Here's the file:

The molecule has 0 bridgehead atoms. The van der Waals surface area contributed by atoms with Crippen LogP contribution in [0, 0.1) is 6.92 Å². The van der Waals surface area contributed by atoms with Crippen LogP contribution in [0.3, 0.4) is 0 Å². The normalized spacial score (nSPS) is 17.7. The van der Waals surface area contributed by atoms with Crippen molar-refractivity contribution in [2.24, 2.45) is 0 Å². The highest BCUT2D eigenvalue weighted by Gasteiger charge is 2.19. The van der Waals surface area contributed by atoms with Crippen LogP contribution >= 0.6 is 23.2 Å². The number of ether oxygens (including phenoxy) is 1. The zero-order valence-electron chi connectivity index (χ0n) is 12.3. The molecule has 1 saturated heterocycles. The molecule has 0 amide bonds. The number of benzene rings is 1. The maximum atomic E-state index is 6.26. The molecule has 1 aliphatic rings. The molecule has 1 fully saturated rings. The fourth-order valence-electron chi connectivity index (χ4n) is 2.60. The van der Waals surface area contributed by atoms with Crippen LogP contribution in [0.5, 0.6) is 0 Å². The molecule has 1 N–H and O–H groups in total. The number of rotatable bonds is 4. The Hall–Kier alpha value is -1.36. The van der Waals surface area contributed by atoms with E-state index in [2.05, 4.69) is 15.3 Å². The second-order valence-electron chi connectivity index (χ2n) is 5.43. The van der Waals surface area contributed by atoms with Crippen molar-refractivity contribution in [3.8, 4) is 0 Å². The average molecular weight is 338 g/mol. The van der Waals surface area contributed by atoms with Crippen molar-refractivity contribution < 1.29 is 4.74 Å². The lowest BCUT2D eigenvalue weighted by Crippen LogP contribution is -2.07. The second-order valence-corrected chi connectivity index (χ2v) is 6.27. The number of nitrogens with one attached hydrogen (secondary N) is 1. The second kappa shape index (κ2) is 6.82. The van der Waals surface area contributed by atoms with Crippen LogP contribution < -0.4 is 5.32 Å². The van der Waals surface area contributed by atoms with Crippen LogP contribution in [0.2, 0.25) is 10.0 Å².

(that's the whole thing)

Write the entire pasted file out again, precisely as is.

The molecule has 0 bridgehead atoms. The van der Waals surface area contributed by atoms with Crippen LogP contribution in [0, 0.1) is 6.92 Å². The van der Waals surface area contributed by atoms with Crippen LogP contribution in [0.3, 0.4) is 0 Å². The normalized spacial score (nSPS) is 17.7. The van der Waals surface area contributed by atoms with Crippen molar-refractivity contribution in [2.24, 2.45) is 0 Å². The highest BCUT2D eigenvalue weighted by Gasteiger charge is 2.19. The van der Waals surface area contributed by atoms with Crippen LogP contribution >= 0.6 is 23.2 Å². The number of ether oxygens (including phenoxy) is 1. The zero-order valence-electron chi connectivity index (χ0n) is 12.3. The molecule has 1 saturated heterocycles. The molecule has 0 amide bonds. The number of benzene rings is 1. The maximum atomic E-state index is 6.26. The molecule has 1 aliphatic rings. The molecule has 1 fully saturated rings. The fourth-order valence-electron chi connectivity index (χ4n) is 2.60. The van der Waals surface area contributed by atoms with Crippen LogP contribution in [0.5, 0.6) is 0 Å². The molecule has 1 N–H and O–H groups in total. The number of rotatable bonds is 4. The Hall–Kier alpha value is -1.36. The van der Waals surface area contributed by atoms with E-state index in [2.05, 4.69) is 15.3 Å². The second-order valence-electron chi connectivity index (χ2n) is 5.43. The van der Waals surface area contributed by atoms with Crippen molar-refractivity contribution in [3.8, 4) is 0 Å². The average molecular weight is 338 g/mol. The van der Waals surface area contributed by atoms with Crippen molar-refractivity contribution < 1.29 is 4.74 Å². The lowest BCUT2D eigenvalue weighted by Crippen LogP contribution is -2.07. The second-order valence-corrected chi connectivity index (χ2v) is 6.27. The number of nitrogens with one attached hydrogen (secondary N) is 1. The second kappa shape index (κ2) is 6.82. The van der Waals surface area contributed by atoms with Crippen LogP contribution < -0.4 is 5.32 Å². The van der Waals surface area contributed by atoms with Crippen LogP contribution in [0.2, 0.25) is 10.0 Å².